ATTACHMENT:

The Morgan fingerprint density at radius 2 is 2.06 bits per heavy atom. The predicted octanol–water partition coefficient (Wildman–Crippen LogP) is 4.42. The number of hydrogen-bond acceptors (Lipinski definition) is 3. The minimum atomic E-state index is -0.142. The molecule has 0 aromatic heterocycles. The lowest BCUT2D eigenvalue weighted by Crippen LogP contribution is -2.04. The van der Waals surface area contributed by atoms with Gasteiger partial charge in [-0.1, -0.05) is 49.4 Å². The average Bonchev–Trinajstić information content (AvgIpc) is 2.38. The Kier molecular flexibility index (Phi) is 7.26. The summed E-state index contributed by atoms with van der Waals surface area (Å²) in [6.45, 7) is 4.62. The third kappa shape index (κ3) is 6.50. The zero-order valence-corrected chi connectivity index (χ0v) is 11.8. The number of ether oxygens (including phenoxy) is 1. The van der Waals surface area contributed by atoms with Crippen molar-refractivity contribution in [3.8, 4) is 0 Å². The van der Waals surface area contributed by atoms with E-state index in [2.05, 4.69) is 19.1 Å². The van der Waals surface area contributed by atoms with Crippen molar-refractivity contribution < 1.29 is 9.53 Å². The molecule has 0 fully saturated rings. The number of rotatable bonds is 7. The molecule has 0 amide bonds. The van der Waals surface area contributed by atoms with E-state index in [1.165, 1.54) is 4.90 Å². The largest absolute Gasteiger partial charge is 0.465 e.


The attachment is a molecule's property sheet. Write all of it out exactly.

The Morgan fingerprint density at radius 2 is 2.06 bits per heavy atom. The predicted octanol–water partition coefficient (Wildman–Crippen LogP) is 4.42. The number of hydrogen-bond acceptors (Lipinski definition) is 3. The minimum atomic E-state index is -0.142. The molecule has 0 aromatic heterocycles. The lowest BCUT2D eigenvalue weighted by Crippen LogP contribution is -2.04. The van der Waals surface area contributed by atoms with Gasteiger partial charge in [-0.1, -0.05) is 49.4 Å². The average Bonchev–Trinajstić information content (AvgIpc) is 2.38. The Kier molecular flexibility index (Phi) is 7.26. The summed E-state index contributed by atoms with van der Waals surface area (Å²) in [6.45, 7) is 4.62. The third kappa shape index (κ3) is 6.50. The zero-order valence-corrected chi connectivity index (χ0v) is 11.8. The number of ether oxygens (including phenoxy) is 1. The van der Waals surface area contributed by atoms with Crippen molar-refractivity contribution in [3.8, 4) is 0 Å². The van der Waals surface area contributed by atoms with E-state index in [2.05, 4.69) is 19.1 Å². The van der Waals surface area contributed by atoms with Crippen molar-refractivity contribution < 1.29 is 9.53 Å². The molecule has 0 fully saturated rings. The number of rotatable bonds is 7. The molecule has 0 amide bonds. The van der Waals surface area contributed by atoms with E-state index in [1.165, 1.54) is 4.90 Å². The largest absolute Gasteiger partial charge is 0.465 e.